"It's One Banana, Michael. How Much Could It Cost? Ten Dollars?"
How People Use It:
Every time you hear a big business or administration official underestimating how hard it is to get by when you're poor, commentators will pull out this classic Lucille Bluth quote. Lucille had no idea how much a single banana costs, having never bought one herself or even gone grocery shopping at all. And when you put mega-millionaires in charge of public policy, you get people just as clueless screwing things up for everyone.
But That's Not What The Joke Was.
Lucille wasn't underestimating how much food cost. She was overestimating. Which is actually the more likely mistake when you're rich. So, it might be more apt to jump in with this quote when someone rich gives MORE money than expected. Like, say, when the government came up a $600 per week unemployment bonus, and only later realized, "wait, that's twice what some of these people made working fulltime?" It might not make for a very funny observation -- "Congress gives us so much money!" isn't really a crowdpleasing line on the stand-up circuit -- but it would be an apt use of the quote, dammit.
The original quote wasn't about Lucille being evil though stinginess, like every single person who gets hit with the meme today. Sure, the Bluths are rich criminals, not so different from the pre-White House Trumps, but this joke works so well because it portrays her as out of touch in a way that's oblivious yet in this moment not cruel. She imagines the poor must be closer to her level than they actually are. Kind of like how "let them eat cake" was such a good quote to invent (Marie Antoinette didn't actually say it) for summing up the French royals being clueless, rather than "they can get by on one slice a day" or something.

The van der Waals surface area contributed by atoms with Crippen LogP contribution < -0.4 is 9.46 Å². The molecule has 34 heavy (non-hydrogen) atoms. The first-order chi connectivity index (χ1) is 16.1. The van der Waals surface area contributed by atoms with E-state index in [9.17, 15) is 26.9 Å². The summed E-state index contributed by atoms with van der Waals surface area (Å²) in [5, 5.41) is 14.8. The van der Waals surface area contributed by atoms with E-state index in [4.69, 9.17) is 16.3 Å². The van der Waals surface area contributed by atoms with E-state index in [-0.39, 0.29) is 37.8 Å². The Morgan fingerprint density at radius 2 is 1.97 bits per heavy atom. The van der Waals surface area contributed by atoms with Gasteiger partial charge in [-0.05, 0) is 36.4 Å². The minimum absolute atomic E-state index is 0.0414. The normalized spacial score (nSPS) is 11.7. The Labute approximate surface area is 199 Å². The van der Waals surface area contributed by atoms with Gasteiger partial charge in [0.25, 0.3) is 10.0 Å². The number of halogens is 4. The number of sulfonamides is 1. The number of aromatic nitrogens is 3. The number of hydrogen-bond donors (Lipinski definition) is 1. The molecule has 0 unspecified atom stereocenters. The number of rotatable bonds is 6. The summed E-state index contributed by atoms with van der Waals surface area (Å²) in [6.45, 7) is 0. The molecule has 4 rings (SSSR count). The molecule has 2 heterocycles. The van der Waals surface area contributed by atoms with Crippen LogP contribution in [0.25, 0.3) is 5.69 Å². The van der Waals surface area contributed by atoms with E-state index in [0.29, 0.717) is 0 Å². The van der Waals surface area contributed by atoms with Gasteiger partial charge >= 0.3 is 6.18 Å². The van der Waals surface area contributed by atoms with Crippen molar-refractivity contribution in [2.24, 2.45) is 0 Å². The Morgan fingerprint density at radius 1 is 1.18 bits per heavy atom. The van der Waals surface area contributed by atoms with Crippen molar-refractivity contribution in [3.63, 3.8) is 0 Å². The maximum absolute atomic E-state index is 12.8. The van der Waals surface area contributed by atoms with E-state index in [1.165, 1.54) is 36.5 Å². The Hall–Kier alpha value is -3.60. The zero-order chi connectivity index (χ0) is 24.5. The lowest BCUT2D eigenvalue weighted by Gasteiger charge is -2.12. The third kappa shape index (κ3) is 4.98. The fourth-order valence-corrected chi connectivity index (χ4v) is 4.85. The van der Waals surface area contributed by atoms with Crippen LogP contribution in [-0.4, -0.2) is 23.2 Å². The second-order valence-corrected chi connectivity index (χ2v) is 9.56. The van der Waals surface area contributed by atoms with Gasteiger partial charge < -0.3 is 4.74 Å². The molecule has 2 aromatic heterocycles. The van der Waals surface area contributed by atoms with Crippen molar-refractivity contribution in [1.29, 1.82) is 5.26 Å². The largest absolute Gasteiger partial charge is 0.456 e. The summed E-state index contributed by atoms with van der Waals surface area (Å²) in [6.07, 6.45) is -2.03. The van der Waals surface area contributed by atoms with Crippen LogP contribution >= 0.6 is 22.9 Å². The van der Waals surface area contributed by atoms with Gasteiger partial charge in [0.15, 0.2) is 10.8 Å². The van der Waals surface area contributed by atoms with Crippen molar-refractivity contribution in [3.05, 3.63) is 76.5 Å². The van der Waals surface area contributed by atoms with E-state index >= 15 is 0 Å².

The other takeaway here is that when you hear someone rich greatly underestimating expenses, it's likely not just because they're out of touch. If they were, they'd be overestimating, like Lucille. No one over in McDonald's (or in the Let's-Set-the-Minimum-Wage Committee) said to themselves, "I think people generally pay $20 per month for health insurance, so let's calculate a salary based on that." Whoever filled out that budget above knew it was ridiculous, but they fudged the numbers anyway ... which is something a Bluth would totally do, to be fair.
"Shut Up And Take My Money!"
How People Use It:
Did that amazing new game get announced, and you want it right away? Or some shiny and whirring new bit of electronics? How about a proposed invention, something that might never even really come into being, but you need it, and you need it now? Only one GIF can sum up your feelings.